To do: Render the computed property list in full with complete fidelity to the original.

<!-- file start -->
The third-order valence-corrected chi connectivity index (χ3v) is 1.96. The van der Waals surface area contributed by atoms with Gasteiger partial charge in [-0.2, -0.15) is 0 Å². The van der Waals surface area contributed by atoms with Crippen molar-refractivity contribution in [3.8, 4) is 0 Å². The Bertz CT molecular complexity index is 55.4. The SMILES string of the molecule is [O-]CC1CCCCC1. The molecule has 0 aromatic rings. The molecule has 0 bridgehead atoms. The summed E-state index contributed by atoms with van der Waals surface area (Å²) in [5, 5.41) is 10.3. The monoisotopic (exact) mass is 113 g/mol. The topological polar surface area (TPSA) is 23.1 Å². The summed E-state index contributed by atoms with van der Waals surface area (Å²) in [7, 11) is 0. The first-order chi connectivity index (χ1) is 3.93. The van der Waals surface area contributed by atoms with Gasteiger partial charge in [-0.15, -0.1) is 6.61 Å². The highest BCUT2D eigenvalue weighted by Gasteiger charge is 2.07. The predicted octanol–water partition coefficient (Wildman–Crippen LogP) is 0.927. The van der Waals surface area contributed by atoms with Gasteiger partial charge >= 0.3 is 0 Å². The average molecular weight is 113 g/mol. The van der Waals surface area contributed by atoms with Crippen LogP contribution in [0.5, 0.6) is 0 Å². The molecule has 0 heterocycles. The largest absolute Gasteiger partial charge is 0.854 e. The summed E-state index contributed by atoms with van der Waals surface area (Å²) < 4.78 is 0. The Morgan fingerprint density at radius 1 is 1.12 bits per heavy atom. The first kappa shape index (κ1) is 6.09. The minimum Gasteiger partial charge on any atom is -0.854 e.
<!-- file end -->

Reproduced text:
The third-order valence-corrected chi connectivity index (χ3v) is 1.96. The van der Waals surface area contributed by atoms with Gasteiger partial charge in [-0.2, -0.15) is 0 Å². The van der Waals surface area contributed by atoms with Crippen molar-refractivity contribution in [3.8, 4) is 0 Å². The Bertz CT molecular complexity index is 55.4. The SMILES string of the molecule is [O-]CC1CCCCC1. The molecule has 0 aromatic rings. The molecule has 0 bridgehead atoms. The summed E-state index contributed by atoms with van der Waals surface area (Å²) in [5, 5.41) is 10.3. The monoisotopic (exact) mass is 113 g/mol. The topological polar surface area (TPSA) is 23.1 Å². The summed E-state index contributed by atoms with van der Waals surface area (Å²) in [7, 11) is 0. The first-order chi connectivity index (χ1) is 3.93. The van der Waals surface area contributed by atoms with Gasteiger partial charge in [-0.15, -0.1) is 6.61 Å². The highest BCUT2D eigenvalue weighted by Gasteiger charge is 2.07. The predicted octanol–water partition coefficient (Wildman–Crippen LogP) is 0.927. The van der Waals surface area contributed by atoms with Gasteiger partial charge >= 0.3 is 0 Å². The average molecular weight is 113 g/mol. The van der Waals surface area contributed by atoms with Crippen LogP contribution in [0.5, 0.6) is 0 Å². The molecule has 0 heterocycles. The largest absolute Gasteiger partial charge is 0.854 e. The summed E-state index contributed by atoms with van der Waals surface area (Å²) < 4.78 is 0. The Morgan fingerprint density at radius 1 is 1.12 bits per heavy atom. The first kappa shape index (κ1) is 6.09. The minimum Gasteiger partial charge on any atom is -0.854 e.